He is known as the ‘Prince of Curry’ and after speaking to him, it certainly is not wrong to say that Enam Ali MBE is the heart and soul of British curry industry. Born in Bangladesh in 1960, he came to Britain to study Hospitality and Management and started the now famous, Le Raj restaurant in 1989, one of the first to achieve Michelin star status. He has been frequently called to give expert opinion on issues relating to Asian community and hospitality sector. He brought out Spice Business Magazine in 1998 which is very popular in the world of British curry businesses.
We caught up with Mr Ali, ahead of the prestigious Annual British Curry Awards.
Tell us a little about yourself.
I came to this country as a first generation. When I came here, I realised food wasn’t the first choice for a night out. It was more lets go for a beer. Then we developed a lovely concept with curry. Seen my own self, hard work, emotions. Sometimes smelly, sometimes I lost, but I never gave up and made lots of sacrifices. We were very humble. It was an experience. Meeting people, sharing their struggles and making money at the same time. Now look at the industry. 30 years in the curry industry and I love it.
And how did the idea of British Curry Awards come up?
I thought to recognise the services of unsung individuals of the curry industry last 60 years. At that time awards were doled out to people who did not even serve a proper meal at their restaurants. I worked two years on the idea of the awards and formally launched them in 2005, which is now regarded the Oscars of hospitality industry. At the time I set out to create the awards, not many believed in me. It was a struggle. The banks didn’t support my idea, there were limited if any sponsors. Everyone said it was a difficult task, and that no one can achieve such a professional scale of awards. I so badly wanted to do something for my community. I wanted to give something back, I wanted an opportunity to celebrate the hardwork of the Curry industry in the UK. I wanted to bring celebrities to meet my community, to offer them an opportunity to have pictures and feel special.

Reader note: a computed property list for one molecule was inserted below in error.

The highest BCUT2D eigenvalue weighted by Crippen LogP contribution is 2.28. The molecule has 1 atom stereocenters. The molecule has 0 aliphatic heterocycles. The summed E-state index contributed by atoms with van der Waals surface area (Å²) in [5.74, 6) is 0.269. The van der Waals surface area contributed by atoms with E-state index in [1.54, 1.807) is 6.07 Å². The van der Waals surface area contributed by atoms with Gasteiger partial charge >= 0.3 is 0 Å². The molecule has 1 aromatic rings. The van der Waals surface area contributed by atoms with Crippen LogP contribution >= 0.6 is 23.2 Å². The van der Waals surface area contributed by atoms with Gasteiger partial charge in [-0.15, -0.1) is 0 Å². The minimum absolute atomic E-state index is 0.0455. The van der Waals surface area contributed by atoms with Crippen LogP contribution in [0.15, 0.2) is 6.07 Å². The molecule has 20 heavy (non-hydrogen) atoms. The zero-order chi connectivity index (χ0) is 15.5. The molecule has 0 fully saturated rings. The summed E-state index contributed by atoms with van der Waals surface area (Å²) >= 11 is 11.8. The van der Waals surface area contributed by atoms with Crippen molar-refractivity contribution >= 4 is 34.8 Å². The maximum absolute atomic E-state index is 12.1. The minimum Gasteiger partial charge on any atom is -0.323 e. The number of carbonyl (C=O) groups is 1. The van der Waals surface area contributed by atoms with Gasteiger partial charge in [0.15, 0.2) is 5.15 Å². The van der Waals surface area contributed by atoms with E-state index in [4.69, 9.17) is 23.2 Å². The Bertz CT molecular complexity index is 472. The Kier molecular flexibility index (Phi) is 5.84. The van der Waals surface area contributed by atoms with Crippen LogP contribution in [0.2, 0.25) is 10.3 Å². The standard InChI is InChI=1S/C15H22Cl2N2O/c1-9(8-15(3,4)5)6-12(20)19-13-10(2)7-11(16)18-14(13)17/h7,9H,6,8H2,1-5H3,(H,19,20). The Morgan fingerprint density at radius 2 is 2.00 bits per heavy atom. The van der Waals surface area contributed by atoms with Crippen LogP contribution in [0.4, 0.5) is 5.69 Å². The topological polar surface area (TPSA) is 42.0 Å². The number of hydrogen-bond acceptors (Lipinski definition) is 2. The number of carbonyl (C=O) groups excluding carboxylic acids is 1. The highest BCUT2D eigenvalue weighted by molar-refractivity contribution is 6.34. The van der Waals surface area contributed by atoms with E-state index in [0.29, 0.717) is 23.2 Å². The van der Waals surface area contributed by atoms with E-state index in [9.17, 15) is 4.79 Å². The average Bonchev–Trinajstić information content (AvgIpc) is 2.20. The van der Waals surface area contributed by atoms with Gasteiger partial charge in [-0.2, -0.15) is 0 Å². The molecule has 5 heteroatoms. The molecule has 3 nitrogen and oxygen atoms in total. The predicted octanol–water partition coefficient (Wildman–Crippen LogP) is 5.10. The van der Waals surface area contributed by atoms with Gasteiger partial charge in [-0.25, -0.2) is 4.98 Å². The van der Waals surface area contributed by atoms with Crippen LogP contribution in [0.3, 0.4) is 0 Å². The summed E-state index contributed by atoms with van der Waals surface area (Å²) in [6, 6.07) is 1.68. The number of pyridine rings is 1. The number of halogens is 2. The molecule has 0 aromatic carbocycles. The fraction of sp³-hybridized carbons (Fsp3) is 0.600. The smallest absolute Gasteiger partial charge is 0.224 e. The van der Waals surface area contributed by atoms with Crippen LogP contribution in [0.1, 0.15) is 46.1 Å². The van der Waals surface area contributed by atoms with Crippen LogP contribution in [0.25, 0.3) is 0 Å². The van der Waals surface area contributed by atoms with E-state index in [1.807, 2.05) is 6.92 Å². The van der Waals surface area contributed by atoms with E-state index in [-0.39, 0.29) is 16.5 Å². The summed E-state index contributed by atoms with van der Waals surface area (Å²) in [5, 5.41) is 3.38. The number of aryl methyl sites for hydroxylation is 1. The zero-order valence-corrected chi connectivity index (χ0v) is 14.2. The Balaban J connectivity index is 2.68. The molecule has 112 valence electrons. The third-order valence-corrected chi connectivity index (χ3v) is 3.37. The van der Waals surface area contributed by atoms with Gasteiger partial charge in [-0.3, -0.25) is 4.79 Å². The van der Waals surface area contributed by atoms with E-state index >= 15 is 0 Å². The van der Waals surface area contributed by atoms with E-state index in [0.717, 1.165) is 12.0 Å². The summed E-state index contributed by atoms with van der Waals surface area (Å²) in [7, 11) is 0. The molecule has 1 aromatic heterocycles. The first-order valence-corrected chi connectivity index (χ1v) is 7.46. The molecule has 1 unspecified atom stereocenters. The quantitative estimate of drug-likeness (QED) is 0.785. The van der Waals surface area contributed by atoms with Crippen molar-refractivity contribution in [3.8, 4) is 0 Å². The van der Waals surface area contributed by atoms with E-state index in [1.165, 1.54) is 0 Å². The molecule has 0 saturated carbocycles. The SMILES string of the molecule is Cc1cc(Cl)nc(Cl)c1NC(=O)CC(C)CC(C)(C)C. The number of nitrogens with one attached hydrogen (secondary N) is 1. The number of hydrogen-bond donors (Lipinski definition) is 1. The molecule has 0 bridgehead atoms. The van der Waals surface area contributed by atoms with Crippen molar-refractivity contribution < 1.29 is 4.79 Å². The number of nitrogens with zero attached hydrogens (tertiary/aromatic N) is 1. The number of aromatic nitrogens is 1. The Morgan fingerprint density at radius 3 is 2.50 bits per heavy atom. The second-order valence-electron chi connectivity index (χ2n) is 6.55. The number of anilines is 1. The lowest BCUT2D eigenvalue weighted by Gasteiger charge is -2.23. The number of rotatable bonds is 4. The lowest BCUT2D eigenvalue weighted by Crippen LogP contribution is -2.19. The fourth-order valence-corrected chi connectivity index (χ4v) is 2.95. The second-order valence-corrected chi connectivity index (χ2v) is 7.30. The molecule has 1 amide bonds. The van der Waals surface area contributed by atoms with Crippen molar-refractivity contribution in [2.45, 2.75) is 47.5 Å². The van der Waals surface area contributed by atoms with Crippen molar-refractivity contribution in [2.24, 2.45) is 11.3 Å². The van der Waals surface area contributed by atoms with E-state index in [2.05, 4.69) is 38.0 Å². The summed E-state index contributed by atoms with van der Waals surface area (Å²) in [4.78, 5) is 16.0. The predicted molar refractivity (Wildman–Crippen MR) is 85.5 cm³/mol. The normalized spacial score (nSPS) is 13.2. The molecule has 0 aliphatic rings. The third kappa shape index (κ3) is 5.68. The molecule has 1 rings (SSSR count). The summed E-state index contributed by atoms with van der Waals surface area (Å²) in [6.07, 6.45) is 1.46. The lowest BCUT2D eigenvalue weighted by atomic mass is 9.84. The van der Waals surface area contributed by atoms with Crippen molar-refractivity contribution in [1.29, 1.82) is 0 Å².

I was very fortunate to have celebrity friends who backed me and supported my event, by giving me their time.
With the UK curry industry boasting 10,000 restaurants and 80,000 employees, the awards have become a highlight on the UK social calendar, and each year showcases the vast allure of the £3.6bn a year curry industry. What do you feel is the main reason for the success of curries in the UK?
Hospitality industry belongs to all of us, English or not. If someone has a curry here that isn’t good they won’t blame India or Bangladesh for the poor curry. So it’s the hard work, passion and dedication we bring to our work, that I feel has been the success of the Curry industry. If we look at Bradford, I think of Aagrah, look at their hard work. If they gave up and didn’t survive these years, then what else would be there. So it’s the dedication of the industry people, that I feel attributes to the success of the Curry Industry.
What is your favourite dish?
Any good quality food. I am a perfectionist and extremely sensitive when it comes to food. I can tell you whether the lamp chop is male or female. I can tell you on the spot. I am a true connoseaur of food. I can tell you how happy the dish is. I am blessed to have this skill and hence why I don’t often eat out at other restaurants, as I will be able to totally Sensitivity of the behind the scenes. I want to leave this legacy, its the respect I have built over the years, therefore I don’t visit many at all. It’s a great industry.
In just half an hour I learnt how and why the British Curry industry stands at a staggering value of £3.6bn. The passion and dedication with which Mr Ali spoke and the sheer knowledge and determination.
With the UK curry industry boasting 10,000 restaurants and 80,000 employees, the awards have become a highlight on the UK social calendar, and each year showcases the vast allure of the £3.6bn a year curry industry.
The curry industry is not only a lucrative mainstay of the economy but also an integral part of the nation’s social and culinary fabric.
A pioneer in the UK catering and hospitality sector, the British Curry Awards has been lauded as a pivotal UK institution, with Prime Minister David Cameron calling the awards ‘the curry Oscars’. He went on to say: “The British Curry Awards is an uplifting and inspiring evening.”
This year’s event will once again see a plethora of high-profile guests in attendance, and will include celebrities, dignitaries, politicians, business leaders, and of course, top names from the culinary industry in the UK.
The gala dinner will also feature quality entertainment amidst a gourmet banquet. This year’s event will also celebrate a Best of British theme as it reflects on the UK’s remarkable achievements during the London 2012 Olympic and Paralympic Games. The nomination process for the awards encourages people to put forward their favourite Indian eatery for a well-deserved accolade and the awards are estimated to draw a record number of nominations.
The humble curry has come a very long way since it first came to these shores. Indian cuisine has now become the favourite food of the nation, and is enjoyed by millions of people across the UK, from students to professionals and pensioners.
Most people will have a favourite curry that they will order when they go to a restaurant, meaning that Asian cuisine is deeply embedded in the psyche of the British people.
The star studded 8th British Curry awards are set to take place on Monday November 26 at Battersea Evolution, Chelsea Bridge Entrance, Battersea Park, London, SW11 4NJ. For more information please visit www.britishcurryaward.co.uk